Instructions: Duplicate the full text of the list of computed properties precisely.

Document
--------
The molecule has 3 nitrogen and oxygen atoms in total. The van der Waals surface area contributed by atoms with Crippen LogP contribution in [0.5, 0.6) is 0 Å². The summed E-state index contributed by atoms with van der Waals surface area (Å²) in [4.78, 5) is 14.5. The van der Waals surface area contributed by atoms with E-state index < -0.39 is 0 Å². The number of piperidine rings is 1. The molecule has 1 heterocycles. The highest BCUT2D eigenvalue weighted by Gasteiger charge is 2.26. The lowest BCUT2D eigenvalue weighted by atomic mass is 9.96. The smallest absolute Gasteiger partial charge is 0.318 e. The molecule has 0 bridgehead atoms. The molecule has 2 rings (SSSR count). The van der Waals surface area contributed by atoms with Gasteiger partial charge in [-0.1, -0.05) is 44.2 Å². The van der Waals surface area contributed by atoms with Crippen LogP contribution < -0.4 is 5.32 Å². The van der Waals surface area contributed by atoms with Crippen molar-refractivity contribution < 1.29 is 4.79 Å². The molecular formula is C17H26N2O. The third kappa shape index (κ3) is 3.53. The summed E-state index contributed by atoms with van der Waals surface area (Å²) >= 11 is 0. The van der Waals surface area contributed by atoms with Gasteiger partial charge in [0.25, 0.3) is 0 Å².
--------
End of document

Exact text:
The molecule has 3 nitrogen and oxygen atoms in total. The van der Waals surface area contributed by atoms with Crippen LogP contribution in [0.5, 0.6) is 0 Å². The summed E-state index contributed by atoms with van der Waals surface area (Å²) in [4.78, 5) is 14.5. The van der Waals surface area contributed by atoms with E-state index < -0.39 is 0 Å². The number of piperidine rings is 1. The molecule has 1 heterocycles. The highest BCUT2D eigenvalue weighted by Gasteiger charge is 2.26. The lowest BCUT2D eigenvalue weighted by atomic mass is 9.96. The smallest absolute Gasteiger partial charge is 0.318 e. The molecule has 0 bridgehead atoms. The molecule has 2 rings (SSSR count). The van der Waals surface area contributed by atoms with Gasteiger partial charge in [-0.1, -0.05) is 44.2 Å². The van der Waals surface area contributed by atoms with Crippen LogP contribution < -0.4 is 5.32 Å². The van der Waals surface area contributed by atoms with Crippen molar-refractivity contribution < 1.29 is 4.79 Å². The molecular formula is C17H26N2O. The third kappa shape index (κ3) is 3.53. The summed E-state index contributed by atoms with van der Waals surface area (Å²) >= 11 is 0. The van der Waals surface area contributed by atoms with Gasteiger partial charge in [0.25, 0.3) is 0 Å².